Christ, Israel’s King, who came as the meek and lowly One,
riding upon an ass, will yet be recognized by Israel, and will bring them deliverance,
slay all enmities and extend His kingdom to all the earth.
1 The burden of the word of the LORD in the land of Hadrach, and Damascus shall be the rest thereof: when the eyes of man, as of all the tribes of Israel, shall be toward the LORD.
2 And Hamath also shall border thereby; Tyrus, and Zidon, though it be very wise.
3 And Tyrus did build herself a strong hold, and heaped up silver as the dust, and fine gold as the mire of the streets.
4 Behold, the Lord will cast her out, and he will smite her power in the sea; and she shall be devoured with fire.
5 Ashkelon shall see it, and fear; Gaza also shall see it, and be very sorrowful, and Ekron; for her expectation shall be ashamed; and the king shall perish from Gaza, and Ashkelon shall not be inhabited.
6 And a bastard shall dwell in Ashdod, and I will cut off the pride of the Philistines.
7 And I will take away his blood out of his mouth, and his abominations from between his teeth: but he that remaineth, even he, shall be for our God, and he shall be as a governor in Judah, and Ekron as a Jebusite.
8 And I will encamp about mine house because of the army, because of him that passeth by, and because of him that returneth: and no oppressor shall pass through them any more: for now have I seen with mine eyes.
9 ¶ Rejoice greatly, O daughter of Zion; shout, O daughter of Jerusalem: behold, thy King cometh unto thee: he is just, and having salvation; lowly, and riding upon an ass, and upon a colt the foal of an ass.
10 And I will cut off the chariot from Ephraim, and the horse from Jerusalem, and the battle bow shall be cut off: and he shall speak peace unto the heathen: and his dominion shall be from sea even to sea, and from the river even to the ends of the earth.
11 As for thee also, by the blood of thy covenant I have sent forth thy prisoners out of the pit wherein is no water.
12 ¶ Turn you to the strong hold, ye prisoners of hope: even to day do I declare that I will render double unto thee;
13 When I have bent Judah for me, filled the bow with Ephraim, and raised up thy sons, O Zion, against thy sons, O Greece, and made thee as the sword of a mighty man.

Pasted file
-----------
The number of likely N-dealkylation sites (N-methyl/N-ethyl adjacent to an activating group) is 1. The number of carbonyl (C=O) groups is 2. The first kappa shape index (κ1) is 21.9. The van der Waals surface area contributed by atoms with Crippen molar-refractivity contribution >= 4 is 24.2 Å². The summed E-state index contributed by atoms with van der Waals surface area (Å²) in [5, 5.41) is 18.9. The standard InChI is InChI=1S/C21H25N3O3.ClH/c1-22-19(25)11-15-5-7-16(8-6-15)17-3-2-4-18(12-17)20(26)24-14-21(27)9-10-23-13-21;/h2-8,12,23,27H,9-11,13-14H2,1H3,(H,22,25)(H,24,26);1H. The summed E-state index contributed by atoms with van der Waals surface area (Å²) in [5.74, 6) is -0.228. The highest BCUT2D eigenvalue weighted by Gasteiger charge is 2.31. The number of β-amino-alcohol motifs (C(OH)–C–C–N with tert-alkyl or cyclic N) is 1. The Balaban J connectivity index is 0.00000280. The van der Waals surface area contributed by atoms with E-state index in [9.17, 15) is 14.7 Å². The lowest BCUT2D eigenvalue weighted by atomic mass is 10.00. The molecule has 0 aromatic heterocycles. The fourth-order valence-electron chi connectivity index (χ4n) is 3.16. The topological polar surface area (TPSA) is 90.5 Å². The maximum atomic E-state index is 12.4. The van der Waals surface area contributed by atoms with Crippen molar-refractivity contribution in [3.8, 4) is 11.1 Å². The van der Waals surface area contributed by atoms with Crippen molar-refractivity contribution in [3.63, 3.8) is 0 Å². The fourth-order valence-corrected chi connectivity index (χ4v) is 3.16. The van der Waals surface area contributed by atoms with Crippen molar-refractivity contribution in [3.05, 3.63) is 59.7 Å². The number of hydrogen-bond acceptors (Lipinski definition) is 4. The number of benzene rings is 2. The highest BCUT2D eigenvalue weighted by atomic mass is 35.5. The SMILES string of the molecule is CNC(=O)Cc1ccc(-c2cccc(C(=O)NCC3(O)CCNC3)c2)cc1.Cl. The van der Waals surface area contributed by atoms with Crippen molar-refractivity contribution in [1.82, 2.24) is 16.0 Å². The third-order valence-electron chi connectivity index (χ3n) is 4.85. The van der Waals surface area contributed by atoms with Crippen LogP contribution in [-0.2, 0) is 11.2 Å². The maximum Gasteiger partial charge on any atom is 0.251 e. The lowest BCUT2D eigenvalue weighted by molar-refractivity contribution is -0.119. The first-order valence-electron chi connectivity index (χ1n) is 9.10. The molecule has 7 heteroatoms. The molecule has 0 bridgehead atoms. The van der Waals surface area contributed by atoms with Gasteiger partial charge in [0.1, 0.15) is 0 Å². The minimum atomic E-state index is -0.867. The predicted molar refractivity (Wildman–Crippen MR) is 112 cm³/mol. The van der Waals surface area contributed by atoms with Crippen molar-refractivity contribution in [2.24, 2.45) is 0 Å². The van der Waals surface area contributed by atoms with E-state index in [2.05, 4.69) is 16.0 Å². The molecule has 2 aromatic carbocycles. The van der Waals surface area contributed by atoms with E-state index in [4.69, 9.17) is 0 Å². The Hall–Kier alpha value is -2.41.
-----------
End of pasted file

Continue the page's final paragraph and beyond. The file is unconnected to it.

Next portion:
14 And the LORD shall be seen over them, and his arrow shall go forth as the lightning: and the Lord GOD shall blow the trumpet, and shall go with whirlwinds of the south.
15 The LORD of hosts shall defend them; and they shall devour, and subdue with sling stones; and they shall drink, and make a noise as through wine; and they shall be filled like bowls, and as the corners of the altar.
16 And the LORD their God shall save them in that day as the flock of his people: for they shall be as the stones of a crown, lifted up as an ensign upon his land.
17 For how great is his goodness, and how great is his beauty! corn shall make the young men cheerful, and new wine the maids.
Zechariah 1 – J. Vernon McGee
Zechariah 9:1-8 – The prophet passes his eye over the surrounding nations, showing that his people need fear no more, because their oppressors had been effectually silenced. —Through the Bible Day by Day
Zechariah 9:9-17 – A Lowly Deliverer Brings Peace
Jesus must be King first, then Savior. He is lowly; His steed is not the richly caparisoned warhorse, but the humble ass; He needs no weapon to overthrow His foes, because as Priest He speaks peace. The peasantry had taken shelter in the rock hewn mountain cisterns; but they might cherish hope, because they had been redeemed by the blood of the covenant, and God would see to it that that redemption was made effective. Before the advent of the King, the prison-doors would open, and at His word the imprisoned should go forth. How great are His goodness and beauty! —Through the Bible Day by Day
Zechariah 9:11—By the blood of thy covenant, I have sent forth thy prisoners.
The state of the Jews in Palestine is presented under the figure of prisoners, shut up, as Joseph of old, in disused water-pits, from which the water had been drawn off, leaving a miry swamp behind. Jeremiah sank in one of these, almost to suffocation. But all the while they might reasonably be prisoners of hope, not of despair; of hope, because the seventy years had expired; of hope, because the purpose of their captivity had been achieved; of hope, because God had entered into covenant with their fathers, and had ratified it with blood. And, because of this, they would go forth out of the pit.
These words will probably be read by many other prisoners: prisoners of circumstance; prisoners in the hands of strong oppressors; prisoners in the utmost extremity. They fear every day because of the fury of the oppressor, as though he were ready to destroy. Behold, I bring to such of these as are united with the Son of God, good tidings of great joy! God will ever be mindful of his covenant. You may forget, or be utterly unworthy of his continued favor; you may have involved yourself in difficulties of your own making, the consequences of your own sin; but you must never forget that you are bound to God by the blood of an everlasting covenant. In the depth of your despair you may appropriate the psalmist’s words, “Remember the covenant!” And He who brought again from the dead the Lord Jesus, the Great Shepherd, will raise you from the dark dungeon, and make you sit with princes. He will certainly chasten, but He will assuredly redeem. Be of good cheer, ye prisoners of hope! According to covenant, God comes down the long corridor to throw open the prison doors. —Our Daily Homily